LIVE REVIEW: The Men They Couldn’t Hang, Tyne Bank Brewery Tap, Newcastle, Thursday 28 November 2019
Can it really be 35 years since The Men They Couldn’t Hang first entered my world with their debut single, a wonderful cover of Green Fields Of France, which is still my favourite version of the song?
It says 1984 on the label, so it must be true, and if this gig – part of a short tour celebrating their 35th anniversary – is anything to go by, they’ll be with us for a while yet.
TMTCH are a hard band to pigeonhole; their sound contains a lot of folk, a big slice of punk attitude, and dashes of rock, soul and country, all served with a healthy dose of politics. What’s not to like?
First things first, the opening act for tonight’s show were Newcastle-based trio Candi’s Dog, who I believe only got the nod for the support slot on the day of the gig.
Stephen Justice and brothers Daniel and Matthew Slee served up an enjoyable half-hour set of melodic folk-pop, with Stephen’s vocals sounding uncannily like Crowded House’s Neil Finn at times.
It was the first time I’d seen them, and was unfamiliar with their songs, but they appear to have three EPs available, and I’d recommend checking them out at their Bandcamp page HERE.
On to the main event then, and it was clear from the off that this was going to be a celebration, with the venue even brewing a special pale ale, Silver Dagger, in honour of their visitors.
It was the first gig I’ve been to in Tyne Bank Brewery, and I hope it’s not the last. The stage is tucked away in one corner, but the room is so big that you can gather near the front or stay further back and enjoy a few beers at one of the tables but still hear perfectly, as the sound is good wherever you are.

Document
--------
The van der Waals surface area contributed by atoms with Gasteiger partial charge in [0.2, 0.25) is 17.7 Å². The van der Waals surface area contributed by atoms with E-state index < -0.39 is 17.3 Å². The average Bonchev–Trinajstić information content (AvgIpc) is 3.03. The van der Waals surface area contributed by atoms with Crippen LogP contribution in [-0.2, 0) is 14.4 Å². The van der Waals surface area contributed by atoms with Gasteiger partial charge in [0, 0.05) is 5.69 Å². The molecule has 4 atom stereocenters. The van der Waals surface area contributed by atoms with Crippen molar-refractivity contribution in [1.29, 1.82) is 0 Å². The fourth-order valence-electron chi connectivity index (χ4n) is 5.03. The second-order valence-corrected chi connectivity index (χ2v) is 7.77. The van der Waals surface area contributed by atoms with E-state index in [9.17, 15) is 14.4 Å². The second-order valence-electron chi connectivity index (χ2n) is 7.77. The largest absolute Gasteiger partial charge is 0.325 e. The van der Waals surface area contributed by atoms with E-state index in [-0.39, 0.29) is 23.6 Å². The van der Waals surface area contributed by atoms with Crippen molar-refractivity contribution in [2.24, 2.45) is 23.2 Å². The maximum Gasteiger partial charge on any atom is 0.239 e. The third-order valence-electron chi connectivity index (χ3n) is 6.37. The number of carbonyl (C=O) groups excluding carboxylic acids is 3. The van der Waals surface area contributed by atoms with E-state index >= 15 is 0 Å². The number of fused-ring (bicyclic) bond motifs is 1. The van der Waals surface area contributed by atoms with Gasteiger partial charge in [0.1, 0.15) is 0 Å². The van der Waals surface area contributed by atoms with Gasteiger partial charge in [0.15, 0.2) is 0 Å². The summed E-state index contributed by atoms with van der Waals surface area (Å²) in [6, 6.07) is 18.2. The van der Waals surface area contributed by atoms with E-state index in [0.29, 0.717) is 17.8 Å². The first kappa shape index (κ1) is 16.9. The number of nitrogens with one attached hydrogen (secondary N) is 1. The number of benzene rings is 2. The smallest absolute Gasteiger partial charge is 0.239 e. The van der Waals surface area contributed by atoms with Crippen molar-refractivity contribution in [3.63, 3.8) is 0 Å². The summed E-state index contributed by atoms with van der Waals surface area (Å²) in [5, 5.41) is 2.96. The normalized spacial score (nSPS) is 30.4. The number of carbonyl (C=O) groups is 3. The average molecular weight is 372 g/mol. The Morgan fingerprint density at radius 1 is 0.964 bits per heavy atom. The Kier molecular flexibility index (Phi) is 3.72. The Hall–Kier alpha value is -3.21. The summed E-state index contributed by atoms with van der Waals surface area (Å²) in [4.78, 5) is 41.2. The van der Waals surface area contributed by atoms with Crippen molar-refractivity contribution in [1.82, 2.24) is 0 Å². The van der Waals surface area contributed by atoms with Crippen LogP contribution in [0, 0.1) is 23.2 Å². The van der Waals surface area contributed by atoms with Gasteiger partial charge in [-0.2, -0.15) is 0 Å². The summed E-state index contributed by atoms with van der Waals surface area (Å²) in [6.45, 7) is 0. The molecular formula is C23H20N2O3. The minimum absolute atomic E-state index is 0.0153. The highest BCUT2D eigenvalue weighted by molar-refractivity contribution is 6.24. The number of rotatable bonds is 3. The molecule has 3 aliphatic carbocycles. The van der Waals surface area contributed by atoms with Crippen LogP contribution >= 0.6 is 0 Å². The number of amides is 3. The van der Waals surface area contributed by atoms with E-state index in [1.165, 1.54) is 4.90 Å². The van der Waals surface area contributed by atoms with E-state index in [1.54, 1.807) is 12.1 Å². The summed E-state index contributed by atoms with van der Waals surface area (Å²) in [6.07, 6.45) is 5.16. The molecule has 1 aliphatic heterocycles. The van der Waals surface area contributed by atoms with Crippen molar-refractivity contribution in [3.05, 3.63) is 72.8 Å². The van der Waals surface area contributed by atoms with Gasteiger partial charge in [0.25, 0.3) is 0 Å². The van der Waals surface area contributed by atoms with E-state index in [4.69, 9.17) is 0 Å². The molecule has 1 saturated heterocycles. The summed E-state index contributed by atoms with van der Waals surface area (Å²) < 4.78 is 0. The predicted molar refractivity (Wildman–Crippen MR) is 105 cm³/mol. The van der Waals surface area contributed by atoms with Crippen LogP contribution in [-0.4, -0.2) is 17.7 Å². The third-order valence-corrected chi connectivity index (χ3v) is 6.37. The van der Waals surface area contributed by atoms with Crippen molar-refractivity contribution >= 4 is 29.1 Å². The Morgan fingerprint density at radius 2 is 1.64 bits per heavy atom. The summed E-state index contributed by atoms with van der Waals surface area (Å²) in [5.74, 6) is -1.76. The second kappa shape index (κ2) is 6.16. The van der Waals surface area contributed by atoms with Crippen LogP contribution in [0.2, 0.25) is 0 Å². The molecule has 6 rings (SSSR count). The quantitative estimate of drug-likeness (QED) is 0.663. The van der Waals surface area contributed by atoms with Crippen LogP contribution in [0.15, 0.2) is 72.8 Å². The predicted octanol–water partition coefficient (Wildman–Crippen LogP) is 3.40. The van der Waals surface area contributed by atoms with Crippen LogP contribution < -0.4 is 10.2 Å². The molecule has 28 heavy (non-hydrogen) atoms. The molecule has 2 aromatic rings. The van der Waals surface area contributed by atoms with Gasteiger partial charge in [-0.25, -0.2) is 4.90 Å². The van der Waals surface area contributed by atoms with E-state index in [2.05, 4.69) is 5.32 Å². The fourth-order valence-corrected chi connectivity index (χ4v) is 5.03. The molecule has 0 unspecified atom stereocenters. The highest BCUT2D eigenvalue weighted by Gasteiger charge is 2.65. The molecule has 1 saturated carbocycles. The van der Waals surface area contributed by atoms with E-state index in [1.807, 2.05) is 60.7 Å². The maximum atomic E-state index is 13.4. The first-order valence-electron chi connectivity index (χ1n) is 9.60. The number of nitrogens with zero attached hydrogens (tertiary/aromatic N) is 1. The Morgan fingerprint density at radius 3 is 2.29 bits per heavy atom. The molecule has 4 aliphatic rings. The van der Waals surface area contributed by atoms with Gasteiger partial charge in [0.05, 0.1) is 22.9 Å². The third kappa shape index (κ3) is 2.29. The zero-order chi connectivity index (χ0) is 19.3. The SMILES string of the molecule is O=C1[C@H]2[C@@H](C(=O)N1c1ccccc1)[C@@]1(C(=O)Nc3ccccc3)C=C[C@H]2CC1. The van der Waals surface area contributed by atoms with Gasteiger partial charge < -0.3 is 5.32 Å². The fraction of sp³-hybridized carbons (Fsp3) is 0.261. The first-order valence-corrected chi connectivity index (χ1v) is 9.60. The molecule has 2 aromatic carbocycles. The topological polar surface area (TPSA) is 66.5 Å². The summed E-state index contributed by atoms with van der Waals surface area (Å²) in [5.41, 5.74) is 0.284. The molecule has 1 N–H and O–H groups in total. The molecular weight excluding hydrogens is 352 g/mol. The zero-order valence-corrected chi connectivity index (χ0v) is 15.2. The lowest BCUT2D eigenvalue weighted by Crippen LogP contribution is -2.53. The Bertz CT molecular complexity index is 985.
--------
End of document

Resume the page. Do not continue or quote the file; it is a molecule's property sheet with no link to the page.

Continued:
The original incarnation of TMTCH only lasted until 1991, but they reformed five years later, and have been releasing new music and touring occasionally ever since.
Last year’s 12th studio album Cock-A-Hoop was hailed as their best in years, but tonight wasn’t about promoting a new record, it was about celebrating their legacy, and what a rich one it is.
Much of the setlist was drawn from those formative years, starting with The Crest from their third album, 1988’s Waiting For Bonaparte, quickly followed by Gold Rush, from 1986’s How Green Is The Valley.
Those two records accounted for about half the setlist between them, with favourites like Gold Rush, Going Back To Coventry and the still-powerful Shirt Of Blue, written at the time of the 1984-85 miners’ strike (“You know all about this up here, don’t you?”) lapped up by the crowd.
The small stage was a little cramped with six men on it, but the band seemed to revel in the intimate setting, and put on a cracking show.
The current line-up features three original members in Phil ‘Swill’ Odgers, Paul Simmonds and Stefan Cush, plus long-time bassist Ricky McGuire, and more recent acquisitions Billy Abbott on drums, and Tom Spencer (who’s also in The Professionals) adding some extra ‘oomph’ on guitar.
That’s most apparent in songs like early single Greenback Dollar, which segued into a cover of The Clash’s London Calling, and an absolutely storming Ironmasters, which closed the main set.
The latter saw Cush, who’d started the gig by showing his support for striking lecturers, exorting the crowd to ‘vote Jeremy, vote Labour’ on December 12 – as if they needed telling.
A three-song encore began with my very favourite TMTCH song, the anti-fascist anthem Ghosts Of Cable Street, continued with an exuberant Wishing Well and came to an end with a breakneck version of Walkin’ Talkin’ from first album Night Of A Thousand Candles.
As 35th anniversary shows go, this was certainly a night to remember.